Do you need to visit the post office every time you need to use a larger envelope and pay large envelope postage? Well not unless you have a postage meter or you have the ability to print your postage online using the services of a company that offer this arrangement. Other than that you will need to make a trip to the post office to know what the cost will be.
If you are going to use a large envelope to send your item then don’t take the risk of using standard letter postage rates if you have some stamps available. Measure your envelope properly and weigh it.
When you send an item through the postal system with insufficient postage it will create delays. The USPS will not send your item until you have paid the correct amount. You cannot buck the system and it is not even worth trying to do this. Why go through all that hassle for the sake of a few extra cents? It really isn’t worth it.
A question that a lot of people ask is “do 5 x 7 envelopes require extra postage?” The answer to this is “no” as long as the items within the envelope do not exceed the maximum weight restrictions.
There are several reasons why you might want to use a 5 x 7 envelope. Many invitation and RSVP cards fit nicely into an envelope of this size. They are also convenient for sending hand written letters.
The good news here is that the 5 x 7 inch envelope is the standard size accepted by the USPS for sending invitation cards and letters. So as long as the contents of the envelope does not exceed one ounce you will pay the normal standard letter rate and there will be no additional charges.
If you do exceed the weight limit then you will have to pay an additional charge. Sometimes it is necessary for you to send more than just a single invitation card (such as an RSVP card and a reception card as well). If you use folded or layered invitations then this will very likely result in additional charges as well.
Be careful to avoid 5 x 7 envelopes where the thickness including the contents will exceed 0.25 inches. Letters that exceed this thickness will have problems when it comes to the machines that the USPS uses for the sorting and distribution of mail. If it is not possible to use standard machines then their costs rise and so will yours.
Avoid using rigid envelopes as well and don’t use a square envelope unless you have to. These will definitely cause problems for the USPS machines and you can expect to pay a minimum of 21 cents extra per mailing in this situation.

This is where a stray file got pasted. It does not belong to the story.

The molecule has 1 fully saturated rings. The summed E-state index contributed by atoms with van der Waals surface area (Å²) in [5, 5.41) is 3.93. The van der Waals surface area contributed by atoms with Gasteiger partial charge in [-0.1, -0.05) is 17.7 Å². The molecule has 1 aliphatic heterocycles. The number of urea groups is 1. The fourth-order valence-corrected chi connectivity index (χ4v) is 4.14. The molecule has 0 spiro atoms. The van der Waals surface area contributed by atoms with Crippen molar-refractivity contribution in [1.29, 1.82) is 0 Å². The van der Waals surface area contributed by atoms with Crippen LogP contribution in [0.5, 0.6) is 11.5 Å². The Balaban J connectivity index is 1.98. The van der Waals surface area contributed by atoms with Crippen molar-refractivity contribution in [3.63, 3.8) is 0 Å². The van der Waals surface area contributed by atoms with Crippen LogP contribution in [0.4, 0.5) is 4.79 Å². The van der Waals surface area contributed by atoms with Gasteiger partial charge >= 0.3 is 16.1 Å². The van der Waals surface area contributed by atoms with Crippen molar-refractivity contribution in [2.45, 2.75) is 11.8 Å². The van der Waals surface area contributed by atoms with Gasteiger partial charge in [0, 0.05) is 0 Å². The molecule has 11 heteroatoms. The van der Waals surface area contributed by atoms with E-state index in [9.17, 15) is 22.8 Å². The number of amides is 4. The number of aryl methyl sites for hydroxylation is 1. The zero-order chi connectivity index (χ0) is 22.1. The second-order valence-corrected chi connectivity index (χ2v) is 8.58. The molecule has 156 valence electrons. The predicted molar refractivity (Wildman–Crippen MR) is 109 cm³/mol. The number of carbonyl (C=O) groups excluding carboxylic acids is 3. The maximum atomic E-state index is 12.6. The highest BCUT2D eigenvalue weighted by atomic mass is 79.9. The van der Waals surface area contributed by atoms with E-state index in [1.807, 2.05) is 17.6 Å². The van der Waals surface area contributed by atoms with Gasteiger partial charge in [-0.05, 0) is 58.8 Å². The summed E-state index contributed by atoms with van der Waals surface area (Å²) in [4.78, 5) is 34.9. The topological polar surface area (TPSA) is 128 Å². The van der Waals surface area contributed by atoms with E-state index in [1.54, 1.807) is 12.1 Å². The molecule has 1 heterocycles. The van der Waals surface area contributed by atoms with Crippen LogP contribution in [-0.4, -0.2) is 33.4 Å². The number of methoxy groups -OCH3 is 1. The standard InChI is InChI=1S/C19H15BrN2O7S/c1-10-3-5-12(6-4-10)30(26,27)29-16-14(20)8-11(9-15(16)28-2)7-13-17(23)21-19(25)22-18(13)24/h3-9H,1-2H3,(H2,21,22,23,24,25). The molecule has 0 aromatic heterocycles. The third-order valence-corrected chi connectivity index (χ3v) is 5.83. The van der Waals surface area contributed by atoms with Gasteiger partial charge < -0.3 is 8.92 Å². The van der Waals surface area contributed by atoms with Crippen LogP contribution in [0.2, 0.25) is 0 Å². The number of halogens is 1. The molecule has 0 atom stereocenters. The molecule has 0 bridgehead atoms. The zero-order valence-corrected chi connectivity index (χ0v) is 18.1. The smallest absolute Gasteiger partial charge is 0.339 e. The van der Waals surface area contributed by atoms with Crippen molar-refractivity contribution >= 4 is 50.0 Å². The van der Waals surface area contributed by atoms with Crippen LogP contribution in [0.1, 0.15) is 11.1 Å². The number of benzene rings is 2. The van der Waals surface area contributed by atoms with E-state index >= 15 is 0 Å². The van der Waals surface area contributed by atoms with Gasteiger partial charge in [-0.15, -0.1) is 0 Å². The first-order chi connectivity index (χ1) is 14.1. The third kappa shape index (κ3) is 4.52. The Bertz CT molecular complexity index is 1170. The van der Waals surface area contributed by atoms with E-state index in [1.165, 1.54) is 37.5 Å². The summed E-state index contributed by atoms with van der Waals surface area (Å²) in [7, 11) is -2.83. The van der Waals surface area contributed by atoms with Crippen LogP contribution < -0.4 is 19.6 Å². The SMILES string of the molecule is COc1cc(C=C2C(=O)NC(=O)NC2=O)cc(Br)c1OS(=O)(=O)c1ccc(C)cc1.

If a standard USPS machine cannot process an envelope then they will require manual stamping and processing which takes more time. There is also the cost of the worker to factor to consider as well. Non machinable envelopes are also more likely to suffer damage while they are in transit as well so think very carefully before you choose these options.
If you are not certain whether a particular sized or shaped envelope will attract the standard charge then the best thing to do is to visit the post office and get it checked out. You will need to add the contents to the envelope as well to check the correct weight.
Envelope Size Postage Rates
If you are using an envelope size that conforms with the dimensions laid down by the USPS for letter rate then at the time of writing the minimum cost for the First Class mail service is 55 cents.
If your envelope exceeds the dimensions for the standard rate then prices start from 70 cents and go up dependent on the total size and weight. The same starting rate of 70 cents applies if your envelope is square or has some other kind of unusual shape.
Some people like to send postcards and for a standard size postcard the First Class mail service starts at 35 cents. If your postcard is larger than the standard size you will have to pay the same as the letter rate which starts from 55 cents.
So we have answered the question “what size envelopes require additional postage?” in this article. We have answered other questions as well such as “how big an envelope can I send with one stamp?”, “what is the largest envelope for a regular stamp?” and “do 5 x 7 envelopes require extra postage?”
If you stick within the dimension and envelope type limits specified by the USPS then you are unlikely to pay more. Don’t go for square envelopes or those with unusual shapes if you can avoid it. If in doubt go to your post office and ask.